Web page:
The other primary source of bad information is inadvertent misreporting, where the journalist puts his or her critical thinking on hold, often under pressure to produce ’something/anything’ to report. Of course, serious and ethical journalists can also be fooled by sleight of hand so it is all the more important that all data be screened.
Questioning or doubting this information requires effort because it runs against our instinct to trust the word of those closest to us. This means having to put prejudices on a diet and that is not going to happen unless absolutely necessary. We tend to look for information that confirms what we want to hear or believe aka, confirmation bias.
At the same time we inherited the instinct to distrust information from those outside our family, circle or tribe so it is difficult, without training, to think critically about all information.
An easy example is news reporting from other countries which see the world from their perspective, the way events impact on them. This is often totally at odds with an impact on our lives and a different or even completely opposite interpretation that can come as a surprise.
A second example is information about the latest scientific discovery, hypothesis or more rarely, scientific theory. As this information comes from people or sources we are not familiar with, our first instinct is to distrust it for both the reasons stated above. One, we don’t ‘know’ these people and two, it often conflicts with our prejudices and ‘truths’ (often held since childhood) we received from more familiar sources.
It is important too, that we do not accept this kind of information as ‘truth’ either, for two good reasons. One, often we have no way of knowing to what extent the information has been critiqued and two, what we are reading/seeing/hearing has been filtered by a journalist, so what we receive is a summary, an impression or at best an understanding of the subject by another fallible human. (The psychological stress of holding two conflicting opinions is called Cognitive Dissonance and it a very real issue for many people.)
It is worth developing the attitude that everything you read, hear or see on television is both correct and incorrect. You could think of it as acquiring a ‘percentage filter‘. It’s only the percentages you have to guess. You can just about guarantee that it will be wrong in some aspect and not necessarily an insignificant aspect. Something of what you read, hear or see in the next 24 hours will be 100% wrong.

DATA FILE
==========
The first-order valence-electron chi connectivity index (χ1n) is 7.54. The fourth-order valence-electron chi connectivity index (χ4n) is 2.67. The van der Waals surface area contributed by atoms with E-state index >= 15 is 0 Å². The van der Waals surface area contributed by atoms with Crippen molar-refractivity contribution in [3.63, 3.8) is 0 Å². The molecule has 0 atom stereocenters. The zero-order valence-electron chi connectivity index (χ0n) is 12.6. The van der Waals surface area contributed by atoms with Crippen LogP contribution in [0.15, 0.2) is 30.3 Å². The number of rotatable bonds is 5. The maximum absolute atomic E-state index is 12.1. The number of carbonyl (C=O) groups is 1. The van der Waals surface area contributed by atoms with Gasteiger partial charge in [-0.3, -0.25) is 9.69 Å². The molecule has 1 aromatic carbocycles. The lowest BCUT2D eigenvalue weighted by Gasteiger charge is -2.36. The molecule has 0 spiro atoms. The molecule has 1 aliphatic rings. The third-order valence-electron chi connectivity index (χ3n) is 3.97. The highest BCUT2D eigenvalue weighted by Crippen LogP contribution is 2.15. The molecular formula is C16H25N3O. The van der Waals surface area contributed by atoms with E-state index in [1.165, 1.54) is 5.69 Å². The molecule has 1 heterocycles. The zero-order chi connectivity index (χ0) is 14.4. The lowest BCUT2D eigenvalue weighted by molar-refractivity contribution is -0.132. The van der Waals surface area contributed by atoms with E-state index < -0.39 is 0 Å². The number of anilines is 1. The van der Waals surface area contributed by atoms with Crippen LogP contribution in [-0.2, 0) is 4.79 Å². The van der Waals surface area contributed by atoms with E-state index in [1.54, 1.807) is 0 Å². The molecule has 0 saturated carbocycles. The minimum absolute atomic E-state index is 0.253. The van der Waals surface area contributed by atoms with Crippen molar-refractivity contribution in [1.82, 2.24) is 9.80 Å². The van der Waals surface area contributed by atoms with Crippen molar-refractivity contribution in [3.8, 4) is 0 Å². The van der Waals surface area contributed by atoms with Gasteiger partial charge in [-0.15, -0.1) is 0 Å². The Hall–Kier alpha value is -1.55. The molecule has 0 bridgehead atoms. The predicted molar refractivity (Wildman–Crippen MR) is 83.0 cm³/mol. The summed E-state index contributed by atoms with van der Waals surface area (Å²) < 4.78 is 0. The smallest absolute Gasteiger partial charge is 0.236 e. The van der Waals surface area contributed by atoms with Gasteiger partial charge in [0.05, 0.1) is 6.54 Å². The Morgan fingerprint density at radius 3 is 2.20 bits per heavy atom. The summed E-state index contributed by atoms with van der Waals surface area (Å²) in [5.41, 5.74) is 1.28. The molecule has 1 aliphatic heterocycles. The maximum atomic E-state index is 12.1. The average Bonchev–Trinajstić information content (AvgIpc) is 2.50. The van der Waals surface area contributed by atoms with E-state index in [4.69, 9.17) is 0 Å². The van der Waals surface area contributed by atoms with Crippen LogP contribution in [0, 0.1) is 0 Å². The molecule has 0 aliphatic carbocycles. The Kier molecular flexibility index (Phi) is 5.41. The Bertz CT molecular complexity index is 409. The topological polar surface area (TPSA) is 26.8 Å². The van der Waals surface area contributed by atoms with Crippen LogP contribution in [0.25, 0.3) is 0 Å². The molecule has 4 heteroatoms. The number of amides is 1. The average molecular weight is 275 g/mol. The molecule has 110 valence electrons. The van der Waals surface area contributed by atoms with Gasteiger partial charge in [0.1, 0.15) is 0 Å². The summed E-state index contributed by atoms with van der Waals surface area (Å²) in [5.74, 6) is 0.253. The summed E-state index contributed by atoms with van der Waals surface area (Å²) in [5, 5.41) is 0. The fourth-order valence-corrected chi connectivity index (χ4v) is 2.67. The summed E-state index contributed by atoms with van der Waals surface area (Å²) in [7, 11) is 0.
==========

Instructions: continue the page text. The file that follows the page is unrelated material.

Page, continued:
A danger lies here in that we generally believe we do all these things already. Like most things, this is both true and false. We are most critical on those subjects that are different or new but decidedly less critical about those that are in tune with our prejudices. The art or skill of critical thinking is developing the will to treat all information equally, asking of everything, ‘what is the truth/fact percentage demonstrated?’ or ‘what is the percentage filter gauge reading’?
You should also apply your filter to this article as there is almost certainly areas that can be strengthened to bring it closer to the magic 100% (a destination at which it will never arrive).
There can be few more important skills that can be given to someone than the ability to think critically. While this is an anathema to the purveyors of belief systems that depend on the majority taking the easy route and letting someone else do the thinking for them, nonetheless it must become a priority for educators.
You could easily draw a parallel with the hackneyed saying about ‘give a man a fish and feed him for a day, teach him to fish and feed him for life’. In this case, we need to give the young the ability to think critically so they have the skills to make good decisions.